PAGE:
Collared Dove

Collared Dove

Key facts

Scientific name: Streptopelia decaocto
Status: Resident breeding species

Breeding birds: 990,000 pairs

Conservation status: Green

Family: Pigeons & doves

Length: 29 – 32 cm
Wingspan: 51 cm
Weight: 125 – 500 g
Typical lifespan: 3 years

What do collared doves look like?

Collared doves have buff-grey upperparts with a grey back. Flight feathers are dark brown with a blue-grey fore edge. They have a pinkish flush on their chin, throat and chest and a pale grey belly. Their undertail feathers are dark grey with white tips and the underwing is pale grey.

Collared doves have pale grey foreheads and crowns with a pink nape and neck and a distinctive black neck collar. They have black bills, dark red eyes with a white eye-ring and pink legs.

Juvenile collared doves look like adults with lighter plumage and they do not have the black neck collar

How do collared doves breed?

Collared doves build their nests in the fork of a tree or shrub up to 20 metres off the ground. Both adults build the nest which a loose platform constructed from twigs, stems, roots and grasses. Some nests are so flimsy that the eggs and chicks can fall through the gaps to the ground.

Collared doves lay 2 white, slightly glossy eggs which are incubated by both parents for 14-18 days. Chicks are fed with crop milk and they fledge 15-19 days after hatching.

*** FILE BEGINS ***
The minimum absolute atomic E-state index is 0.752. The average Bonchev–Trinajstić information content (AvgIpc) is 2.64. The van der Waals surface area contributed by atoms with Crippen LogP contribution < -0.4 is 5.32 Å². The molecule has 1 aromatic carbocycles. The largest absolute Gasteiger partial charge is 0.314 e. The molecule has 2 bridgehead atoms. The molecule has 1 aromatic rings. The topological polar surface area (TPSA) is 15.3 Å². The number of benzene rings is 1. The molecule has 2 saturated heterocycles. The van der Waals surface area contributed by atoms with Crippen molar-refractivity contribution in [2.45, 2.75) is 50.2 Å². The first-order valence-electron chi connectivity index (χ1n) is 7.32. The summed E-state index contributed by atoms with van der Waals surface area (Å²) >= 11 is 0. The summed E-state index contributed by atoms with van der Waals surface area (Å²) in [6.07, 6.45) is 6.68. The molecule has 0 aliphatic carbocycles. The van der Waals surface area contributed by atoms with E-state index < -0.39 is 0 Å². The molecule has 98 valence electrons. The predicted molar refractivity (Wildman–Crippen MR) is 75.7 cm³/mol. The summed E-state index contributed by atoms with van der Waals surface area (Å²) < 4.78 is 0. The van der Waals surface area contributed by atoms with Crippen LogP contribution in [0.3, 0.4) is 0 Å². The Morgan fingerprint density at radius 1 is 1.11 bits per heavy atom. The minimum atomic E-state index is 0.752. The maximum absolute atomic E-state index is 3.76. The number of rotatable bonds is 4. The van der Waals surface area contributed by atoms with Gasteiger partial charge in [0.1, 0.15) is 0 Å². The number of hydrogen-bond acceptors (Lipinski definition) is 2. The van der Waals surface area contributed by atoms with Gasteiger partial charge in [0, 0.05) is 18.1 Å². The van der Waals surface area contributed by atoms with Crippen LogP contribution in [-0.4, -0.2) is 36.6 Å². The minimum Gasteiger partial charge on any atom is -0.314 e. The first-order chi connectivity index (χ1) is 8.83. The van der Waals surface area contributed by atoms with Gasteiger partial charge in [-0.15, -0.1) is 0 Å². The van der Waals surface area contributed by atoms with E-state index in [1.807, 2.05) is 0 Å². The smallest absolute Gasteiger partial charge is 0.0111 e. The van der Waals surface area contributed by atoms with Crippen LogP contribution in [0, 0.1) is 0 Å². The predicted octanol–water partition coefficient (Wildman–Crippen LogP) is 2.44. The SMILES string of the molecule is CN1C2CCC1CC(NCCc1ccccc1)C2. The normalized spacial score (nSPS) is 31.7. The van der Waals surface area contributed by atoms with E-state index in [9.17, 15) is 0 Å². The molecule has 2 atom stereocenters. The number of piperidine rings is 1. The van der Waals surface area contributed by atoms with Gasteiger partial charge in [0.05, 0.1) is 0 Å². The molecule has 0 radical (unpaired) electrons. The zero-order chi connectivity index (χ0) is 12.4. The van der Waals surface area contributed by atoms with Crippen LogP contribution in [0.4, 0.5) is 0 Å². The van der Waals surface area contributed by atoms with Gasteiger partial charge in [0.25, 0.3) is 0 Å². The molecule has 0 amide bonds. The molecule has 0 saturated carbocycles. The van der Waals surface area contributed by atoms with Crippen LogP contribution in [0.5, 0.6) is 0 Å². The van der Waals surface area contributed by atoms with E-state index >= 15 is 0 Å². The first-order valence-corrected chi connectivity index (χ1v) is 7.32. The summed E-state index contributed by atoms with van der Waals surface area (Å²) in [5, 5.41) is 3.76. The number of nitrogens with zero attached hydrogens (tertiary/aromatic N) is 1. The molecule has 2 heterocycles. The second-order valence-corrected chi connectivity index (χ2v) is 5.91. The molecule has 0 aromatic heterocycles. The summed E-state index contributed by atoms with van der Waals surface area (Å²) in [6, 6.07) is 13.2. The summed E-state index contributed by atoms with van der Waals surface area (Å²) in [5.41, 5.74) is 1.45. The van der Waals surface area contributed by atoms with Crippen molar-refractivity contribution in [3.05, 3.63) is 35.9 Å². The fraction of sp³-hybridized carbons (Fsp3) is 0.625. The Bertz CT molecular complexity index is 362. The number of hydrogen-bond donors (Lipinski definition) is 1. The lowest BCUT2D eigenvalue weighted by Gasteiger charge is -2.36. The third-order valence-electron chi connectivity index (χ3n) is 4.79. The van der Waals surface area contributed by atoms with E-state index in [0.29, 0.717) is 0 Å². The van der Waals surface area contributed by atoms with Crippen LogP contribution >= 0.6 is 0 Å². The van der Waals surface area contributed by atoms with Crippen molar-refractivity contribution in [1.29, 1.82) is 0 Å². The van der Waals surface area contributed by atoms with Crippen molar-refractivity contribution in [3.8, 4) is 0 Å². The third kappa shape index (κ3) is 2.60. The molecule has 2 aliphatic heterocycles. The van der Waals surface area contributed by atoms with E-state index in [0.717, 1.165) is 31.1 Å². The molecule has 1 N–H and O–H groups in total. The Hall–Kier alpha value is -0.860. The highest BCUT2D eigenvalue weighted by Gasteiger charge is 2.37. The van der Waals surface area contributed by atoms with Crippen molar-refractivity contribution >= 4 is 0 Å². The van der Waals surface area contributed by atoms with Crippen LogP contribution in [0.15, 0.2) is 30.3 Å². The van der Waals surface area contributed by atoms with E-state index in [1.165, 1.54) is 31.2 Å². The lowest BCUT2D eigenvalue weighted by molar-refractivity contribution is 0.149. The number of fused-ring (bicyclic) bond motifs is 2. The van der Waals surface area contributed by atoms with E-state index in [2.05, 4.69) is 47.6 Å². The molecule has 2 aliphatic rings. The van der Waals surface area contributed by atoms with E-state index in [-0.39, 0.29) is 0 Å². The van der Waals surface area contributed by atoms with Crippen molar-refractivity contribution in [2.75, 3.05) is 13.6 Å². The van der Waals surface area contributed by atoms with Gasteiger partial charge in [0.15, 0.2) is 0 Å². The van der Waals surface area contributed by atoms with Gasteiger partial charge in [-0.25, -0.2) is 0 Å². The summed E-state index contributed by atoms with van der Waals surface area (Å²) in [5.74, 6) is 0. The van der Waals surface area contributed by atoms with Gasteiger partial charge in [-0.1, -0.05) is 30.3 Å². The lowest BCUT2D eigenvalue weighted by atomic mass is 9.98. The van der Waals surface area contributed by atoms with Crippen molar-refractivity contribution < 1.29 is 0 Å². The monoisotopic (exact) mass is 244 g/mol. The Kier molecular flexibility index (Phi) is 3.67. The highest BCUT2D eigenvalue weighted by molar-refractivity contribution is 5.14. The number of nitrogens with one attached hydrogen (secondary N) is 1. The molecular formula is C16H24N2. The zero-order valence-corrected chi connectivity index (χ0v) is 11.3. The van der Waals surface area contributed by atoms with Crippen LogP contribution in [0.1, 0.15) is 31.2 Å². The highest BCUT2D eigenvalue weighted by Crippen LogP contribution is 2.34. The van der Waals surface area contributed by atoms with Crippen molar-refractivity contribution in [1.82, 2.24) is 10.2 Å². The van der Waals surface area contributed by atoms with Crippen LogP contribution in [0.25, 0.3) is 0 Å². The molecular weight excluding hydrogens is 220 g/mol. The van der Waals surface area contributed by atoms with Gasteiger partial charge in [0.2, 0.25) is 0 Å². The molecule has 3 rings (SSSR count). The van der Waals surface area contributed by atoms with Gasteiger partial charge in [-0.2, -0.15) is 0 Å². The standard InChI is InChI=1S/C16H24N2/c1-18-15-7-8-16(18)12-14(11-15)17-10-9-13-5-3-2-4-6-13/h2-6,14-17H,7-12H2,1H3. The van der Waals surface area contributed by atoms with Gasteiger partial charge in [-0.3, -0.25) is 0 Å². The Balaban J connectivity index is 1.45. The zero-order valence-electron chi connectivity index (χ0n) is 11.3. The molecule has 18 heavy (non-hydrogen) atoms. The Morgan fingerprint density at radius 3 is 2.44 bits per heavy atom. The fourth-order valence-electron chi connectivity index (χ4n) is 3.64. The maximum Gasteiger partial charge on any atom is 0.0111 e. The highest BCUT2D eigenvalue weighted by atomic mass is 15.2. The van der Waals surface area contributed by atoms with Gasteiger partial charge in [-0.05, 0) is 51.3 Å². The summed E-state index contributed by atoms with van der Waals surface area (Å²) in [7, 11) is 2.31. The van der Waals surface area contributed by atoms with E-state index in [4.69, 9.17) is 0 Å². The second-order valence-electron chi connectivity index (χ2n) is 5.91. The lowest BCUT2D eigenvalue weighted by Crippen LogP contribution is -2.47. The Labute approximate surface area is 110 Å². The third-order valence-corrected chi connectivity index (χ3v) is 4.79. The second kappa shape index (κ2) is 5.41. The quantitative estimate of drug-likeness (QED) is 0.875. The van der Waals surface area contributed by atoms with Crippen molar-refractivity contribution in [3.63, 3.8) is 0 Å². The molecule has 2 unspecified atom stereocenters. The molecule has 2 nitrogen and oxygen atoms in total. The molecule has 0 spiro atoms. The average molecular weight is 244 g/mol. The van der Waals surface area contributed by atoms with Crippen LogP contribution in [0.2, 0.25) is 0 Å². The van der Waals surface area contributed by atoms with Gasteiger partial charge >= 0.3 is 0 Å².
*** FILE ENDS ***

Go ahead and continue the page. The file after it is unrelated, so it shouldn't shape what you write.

What do collared doves eat?

Collared doves feed on seeds, buds, grain, fruits, berries insects and other invertebrates.

Collared Dove

Where can I see collared doves ?

Collared doves can be seen all over the UK particularly in towns and villages and are regular visitors to gardens.

What do collared doves sound like?

José Carlos Sires/xeno-canto

Did you know?

Collared doves only started breeding in the UK in the 1950s having arrived from Asia. They are now so widespread that they are one of the top ten most visited birds to British gardens.

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2 Responses

  1. Spotted an unmistakeable red eyed dove on the garden lawn which is located just south of York. I haven’t seen any other UK reference to this species, which is native of the sub-sahara Africa. Is it unusual?

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